Lainey, something else you should "practice" before you leave home is a full blown panic stop.

Tow your rig out to a quiet country road. Drive about 50 mph (80 km), then slam on the brakes ... I mean really, really slam on the brakes to see what your particular tow vehicle/trailer is going to do ...

Do it before your life depends on it.

If your tow vehicle/trailer combo is going to misbehave, it's better to find out about it now ... rather than in a situation where you and a cement mixer truck are trying to occupy the same space at the same time.
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Old 07-23-2003, 11:56 AM   #8
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Thanks, Charles.

Something else I would like to add in the FWIW department:

I have found that some simple prevention maneuvers also minimize this problem for me so that I don't have to correct it. Assuming it tows perfectly under normal circumstances and you have no weight distribution issues.

If I see a large vehicle approaching I ease up on the gas before it gets close to me so that when it is about to pass, I can gradually put pressure on the excellerator. I'm not talking about yanking your foot off of the accellerator (a sure cause of fishtailing) or speeding up. In fact, it should be done so gradually, that some one sitting in the car with you wouldn't even notice.

Now that I have a sway bar, this really isn't a problem. But I drove without one for a long time and only encountered a slight problem during extreme conditions. It was after a slight wiggle that I started using the method above, and had nary a wiggle or waggle the remainder of the time.

I don't know if this is the right thing to do or not, I just know that it works for me. Also, it keeps me on my toes. Our trailers are lightweight and easy to tow, but they are there and it is important they we are constantly aware of them and we acutally drive and not coast down the highways.
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Old 07-23-2003, 12:09 PM   #9
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I'd also suggest driving in 4th gear. Typically, 4th gear is a utility gear, and 5th gear is an overdrive, light duty gear. I tore the tranny out of an import truck one time by using 5th gear on the highway with a large load in the bed (wind-resistance). Your trailer with gear will be pretty close to the rated load limits of the RAV4, and you don't want to unduly stress your transmission.
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Old 07-23-2003, 07:37 PM   #10
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Wow, thanks everyone for your responses!

I have no trailer brakes or sway bar. Am I right that if the trailer is loaded properly the sway should be minimal? How crutial are trailer brakes on a 13 footer?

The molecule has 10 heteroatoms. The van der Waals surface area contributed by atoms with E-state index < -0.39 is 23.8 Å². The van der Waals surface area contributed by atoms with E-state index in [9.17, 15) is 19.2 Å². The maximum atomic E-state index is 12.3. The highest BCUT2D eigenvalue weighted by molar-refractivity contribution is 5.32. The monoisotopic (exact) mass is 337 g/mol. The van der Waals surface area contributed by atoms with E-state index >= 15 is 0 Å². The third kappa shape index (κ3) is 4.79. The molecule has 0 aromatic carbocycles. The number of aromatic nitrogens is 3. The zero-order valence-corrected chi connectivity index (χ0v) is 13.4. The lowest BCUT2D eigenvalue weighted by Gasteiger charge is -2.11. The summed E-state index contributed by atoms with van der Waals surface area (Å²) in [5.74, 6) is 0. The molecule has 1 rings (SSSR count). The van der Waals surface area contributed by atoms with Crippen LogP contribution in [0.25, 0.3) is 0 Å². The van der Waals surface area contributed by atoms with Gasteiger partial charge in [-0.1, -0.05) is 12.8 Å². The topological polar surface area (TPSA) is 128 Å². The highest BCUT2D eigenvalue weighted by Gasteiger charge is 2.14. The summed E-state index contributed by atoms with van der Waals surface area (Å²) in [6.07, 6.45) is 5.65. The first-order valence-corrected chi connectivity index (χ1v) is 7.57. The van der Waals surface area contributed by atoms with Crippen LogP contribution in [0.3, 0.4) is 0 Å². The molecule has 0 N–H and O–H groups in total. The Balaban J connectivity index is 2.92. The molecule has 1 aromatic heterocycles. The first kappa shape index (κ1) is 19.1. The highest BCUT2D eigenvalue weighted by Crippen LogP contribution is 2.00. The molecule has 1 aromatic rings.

I was wondering if towing in 5th would be a no-no or not. Does anyone have more information on this? If I'm on flat level hiway is it ok, then gear down on hilly stretches, or never use 5th?

Also, wasn't there someone else towing with a Rav4, does anyone know who that is?
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Old 07-24-2003, 07:28 AM   #11
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I can't speak specifically to the RAV4 but our family truckster is a 20 year old Toyota with a 5spd. The 5th gear on it is a seperate section on the back of the transmission that basically engages itself when you put the shifter in the 5th gear position. On this transmission, the shaft sizes, and bearing sizes, shift-dog, everything in that section, is the same size as the normal section of the transmission. Having seen it in pieces, I know it's as strong as the rest of the transmission and as such, have always towed my Boler (13ft) in 5th gear except for hills or high head-winds. It is a Land Cruiser so they're generally built to be tough whereas the RAV4 is more of a regular sort of car, so I'd consult your manual about towing in 5th.
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Old 07-24-2003, 07:52 AM   #12
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Trailer brakes crucial?

:wave Lainey, I wouldn't think brakes on a 13 footer would be crucial if your tow vehicle was a big pickup or Chevy Suburban.

Just my opinion, but I'd be more comfortable knowing your Boler had brakes, since you want to tow it with a RAV4.
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Old 07-24-2003, 07:52 AM   #13
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Towing in fourth gear puts your engine RPM nearer to its torque peak.

With our four cylinder Tacoma pickup we found we got better gas mileage towing in forth gear. It also gave us more available power.

Brakes and a sway bar would certainly make your rig closer to being safe. You will be near your vehicle towing capacity which is probably very optimistic to start with.
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Old 07-26-2003, 05:43 PM   #14
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Brakes or not??

:wave
Hi Lainey,
Whether or not you require brakes depends on where you are going. I believe all Canadian Provinces only require trailer axle brakes if the loaded trailer weight exceeds 2000 lbs. EXCEPT BRITISH COLUMBIA. They require trailer brakes on all trailers over 1000 lbs if the trailer weight may exceed 50% of the tow vehicle weight. Somebody from B.C. correct me if I'm wrong please. :dance :dance Hope this helps.
CHEERS
http://www.rvhotlinecanada.com/regulations.asp